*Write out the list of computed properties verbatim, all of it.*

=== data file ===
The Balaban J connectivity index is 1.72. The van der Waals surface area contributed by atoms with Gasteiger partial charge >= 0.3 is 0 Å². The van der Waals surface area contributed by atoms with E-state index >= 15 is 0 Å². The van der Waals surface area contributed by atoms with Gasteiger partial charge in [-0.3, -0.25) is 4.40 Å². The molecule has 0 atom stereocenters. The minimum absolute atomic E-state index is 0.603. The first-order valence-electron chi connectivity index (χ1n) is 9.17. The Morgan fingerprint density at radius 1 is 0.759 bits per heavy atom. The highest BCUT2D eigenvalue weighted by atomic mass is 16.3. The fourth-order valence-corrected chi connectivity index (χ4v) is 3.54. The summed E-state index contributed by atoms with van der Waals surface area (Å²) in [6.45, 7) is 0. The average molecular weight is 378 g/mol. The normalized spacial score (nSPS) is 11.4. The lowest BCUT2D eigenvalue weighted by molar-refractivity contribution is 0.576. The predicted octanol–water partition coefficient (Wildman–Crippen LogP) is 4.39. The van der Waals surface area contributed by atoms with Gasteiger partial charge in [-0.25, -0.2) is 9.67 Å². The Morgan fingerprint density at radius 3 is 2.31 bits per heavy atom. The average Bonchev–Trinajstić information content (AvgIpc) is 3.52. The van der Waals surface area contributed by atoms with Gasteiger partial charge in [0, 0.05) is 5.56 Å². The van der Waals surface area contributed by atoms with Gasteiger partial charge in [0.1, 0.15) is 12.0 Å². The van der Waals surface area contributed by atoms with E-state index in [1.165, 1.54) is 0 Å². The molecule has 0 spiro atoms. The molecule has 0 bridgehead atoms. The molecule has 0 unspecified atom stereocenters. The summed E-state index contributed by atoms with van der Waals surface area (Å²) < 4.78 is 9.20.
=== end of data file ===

The Balaban J connectivity index is 1.72. The van der Waals surface area contributed by atoms with Gasteiger partial charge >= 0.3 is 0 Å². The van der Waals surface area contributed by atoms with E-state index >= 15 is 0 Å². The van der Waals surface area contributed by atoms with Gasteiger partial charge in [-0.3, -0.25) is 4.40 Å². The molecule has 0 atom stereocenters. The minimum absolute atomic E-state index is 0.603. The first-order valence-electron chi connectivity index (χ1n) is 9.17. The Morgan fingerprint density at radius 1 is 0.759 bits per heavy atom. The highest BCUT2D eigenvalue weighted by atomic mass is 16.3. The fourth-order valence-corrected chi connectivity index (χ4v) is 3.54. The summed E-state index contributed by atoms with van der Waals surface area (Å²) in [6.45, 7) is 0. The average molecular weight is 378 g/mol. The normalized spacial score (nSPS) is 11.4. The lowest BCUT2D eigenvalue weighted by molar-refractivity contribution is 0.576. The predicted octanol–water partition coefficient (Wildman–Crippen LogP) is 4.39. The van der Waals surface area contributed by atoms with Gasteiger partial charge in [-0.25, -0.2) is 9.67 Å². The Morgan fingerprint density at radius 3 is 2.31 bits per heavy atom. The average Bonchev–Trinajstić information content (AvgIpc) is 3.52. The van der Waals surface area contributed by atoms with Gasteiger partial charge in [0, 0.05) is 5.56 Å². The van der Waals surface area contributed by atoms with Gasteiger partial charge in [0.1, 0.15) is 12.0 Å². The van der Waals surface area contributed by atoms with E-state index in [1.165, 1.54) is 0 Å². The molecule has 0 spiro atoms. The molecule has 0 bridgehead atoms. The molecule has 0 unspecified atom stereocenters. The summed E-state index contributed by atoms with van der Waals surface area (Å²) < 4.78 is 9.20.